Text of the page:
“There's so much plastic in this culture that vinyl leopard skin is becoming an endangered synthetic.”
This cryptic observation by one of America’s wittiest comediennes, Lily Tomlin, satirically points out the pervasiveness of plastics throughout daily life. Plastics are involved in virtually every industry and in most of the consumer products we come in contact with throughout our lives. The universal application of plastics even renders the term as a lexicon for social values.
To correct Ms. Tomlin, technically, vinyl is a plastic. The material has roots tracing back to the 1800s in Europe when researchers discovered a material made in a compound from gaseous vinyl chloride. Considered by many as a curious but useless rigid material, vinyl did not find commercial life until the 1930s when Polyvinyl Chloride, or vinyl, was first utilized as shock absorber seals as a substitute for natural rubber. Vinyls are now most commonly used in automobile seat covers, shower curtains, raincoats, bottles, visors, shoe soles, garden hoses and mannequins.
Defining the Plastics Industry
The production of plastics can be roughly divided into four categories. The first is the acquisition of the basic raw material or monomers, molecules that can bind themselves to other molecules. The second is the synthesizing of monomers into different combinations known as polymers. A third category is the compounding of polymers into materials that are ready for use in fabrication. And the fourth is the molding or shaping of plastic into its final form.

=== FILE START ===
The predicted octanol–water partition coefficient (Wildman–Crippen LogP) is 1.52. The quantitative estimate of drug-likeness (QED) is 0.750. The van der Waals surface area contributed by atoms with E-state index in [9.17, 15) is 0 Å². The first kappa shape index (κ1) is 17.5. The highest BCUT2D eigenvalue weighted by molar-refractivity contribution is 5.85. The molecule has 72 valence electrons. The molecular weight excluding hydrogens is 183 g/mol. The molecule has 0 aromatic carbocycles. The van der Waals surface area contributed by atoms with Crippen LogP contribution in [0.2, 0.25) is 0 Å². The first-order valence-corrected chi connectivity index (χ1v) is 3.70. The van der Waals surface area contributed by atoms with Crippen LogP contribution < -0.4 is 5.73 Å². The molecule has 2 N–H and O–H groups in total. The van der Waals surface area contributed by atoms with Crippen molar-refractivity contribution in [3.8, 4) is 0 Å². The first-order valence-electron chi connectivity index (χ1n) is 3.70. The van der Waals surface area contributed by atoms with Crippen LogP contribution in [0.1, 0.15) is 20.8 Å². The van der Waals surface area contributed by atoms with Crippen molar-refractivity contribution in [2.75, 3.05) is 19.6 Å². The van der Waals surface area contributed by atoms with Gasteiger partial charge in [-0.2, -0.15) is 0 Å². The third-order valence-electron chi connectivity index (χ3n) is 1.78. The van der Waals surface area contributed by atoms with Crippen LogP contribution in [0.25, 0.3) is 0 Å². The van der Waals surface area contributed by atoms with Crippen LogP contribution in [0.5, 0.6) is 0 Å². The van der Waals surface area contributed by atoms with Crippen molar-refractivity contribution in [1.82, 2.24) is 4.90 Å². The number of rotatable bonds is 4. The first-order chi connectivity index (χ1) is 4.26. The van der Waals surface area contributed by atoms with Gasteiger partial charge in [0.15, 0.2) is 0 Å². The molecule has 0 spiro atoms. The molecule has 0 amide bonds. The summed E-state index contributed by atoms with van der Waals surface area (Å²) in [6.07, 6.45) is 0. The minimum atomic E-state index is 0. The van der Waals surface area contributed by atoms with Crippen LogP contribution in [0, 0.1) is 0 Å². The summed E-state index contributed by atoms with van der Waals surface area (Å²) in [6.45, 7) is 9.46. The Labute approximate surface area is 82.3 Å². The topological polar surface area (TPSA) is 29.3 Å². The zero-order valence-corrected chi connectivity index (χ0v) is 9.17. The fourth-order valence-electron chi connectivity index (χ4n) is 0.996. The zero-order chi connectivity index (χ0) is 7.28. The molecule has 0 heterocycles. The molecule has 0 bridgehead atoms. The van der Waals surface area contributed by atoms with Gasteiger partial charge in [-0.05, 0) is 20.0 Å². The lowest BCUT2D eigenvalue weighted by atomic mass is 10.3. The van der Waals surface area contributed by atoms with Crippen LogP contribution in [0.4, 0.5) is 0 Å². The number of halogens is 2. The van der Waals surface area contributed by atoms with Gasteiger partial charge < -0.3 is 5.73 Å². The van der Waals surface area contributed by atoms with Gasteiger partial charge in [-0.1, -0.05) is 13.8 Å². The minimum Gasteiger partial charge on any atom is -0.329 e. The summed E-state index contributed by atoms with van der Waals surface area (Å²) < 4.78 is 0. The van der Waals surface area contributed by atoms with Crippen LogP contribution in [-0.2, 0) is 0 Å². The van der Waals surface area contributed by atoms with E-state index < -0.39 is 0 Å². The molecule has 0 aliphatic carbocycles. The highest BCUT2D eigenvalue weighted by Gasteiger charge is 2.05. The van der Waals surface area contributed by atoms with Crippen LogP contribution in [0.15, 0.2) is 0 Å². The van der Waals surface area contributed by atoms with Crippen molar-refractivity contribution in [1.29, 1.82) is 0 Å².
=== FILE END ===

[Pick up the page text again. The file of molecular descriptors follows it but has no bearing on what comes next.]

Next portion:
According to SPI, the plastics industry trade association, the industry is the third-largest manufacturing industry in the United States, providing significantly to the nation's economy. The U.S. plastics industry employs nearly 900 thousand workers and generates more than $341 billion in annual shipments. There are nearly 18,500 plastics facilities in the United States.
The plastics industry has a presence in every state. From 1980 to 2010, U.S. plastics industry shipments have grown at a 2.4 percent annual rate and productivity in plastics manufacturing has grown 2.3 percent per year, which is better than the 1.9 percent per year productivity growth for manufacturing as a whole. In 2010, the U.S. plastics industry had a $16.2 billion trade surplus.
Reshoring of the Plastics Manufacturing Industry
Due to the widespread role of petroleum by-products in basic plastic manufacturing, plants were located near major hydrocarbon production areas such Texas and Louisiana. More recently, lower-cost facilities have been located along the Gulf Coast, but also in oil-rich regions of Asia and the Middle East. Today, it is common for many plastic materials to be imported to the United States.
Plastics fabrication, on the other hand, has a much lower cost of entry, and fabricators are more likely to be located near the markets they serve rather than close to the source of raw materials or inexpensive labor. Whereas plastics production facilities cost hundreds of millions of dollars, plastics fabrication facilities can be built for far less.
Unfortunately, a large amount of fabricated plastic parts come from Asia, particularly China, which has undermined numerous facilities across the United States. However, reshoring of some plastics fabrication, notably plastic bottles, appears to be a growing trend. One reason is the impact of the rise of wages in China which have nearly doubled in the last decade. Added to this are the value of the U.S. dollar versus the Chinese RMB and the costs of fuel for ocean-transit vessels.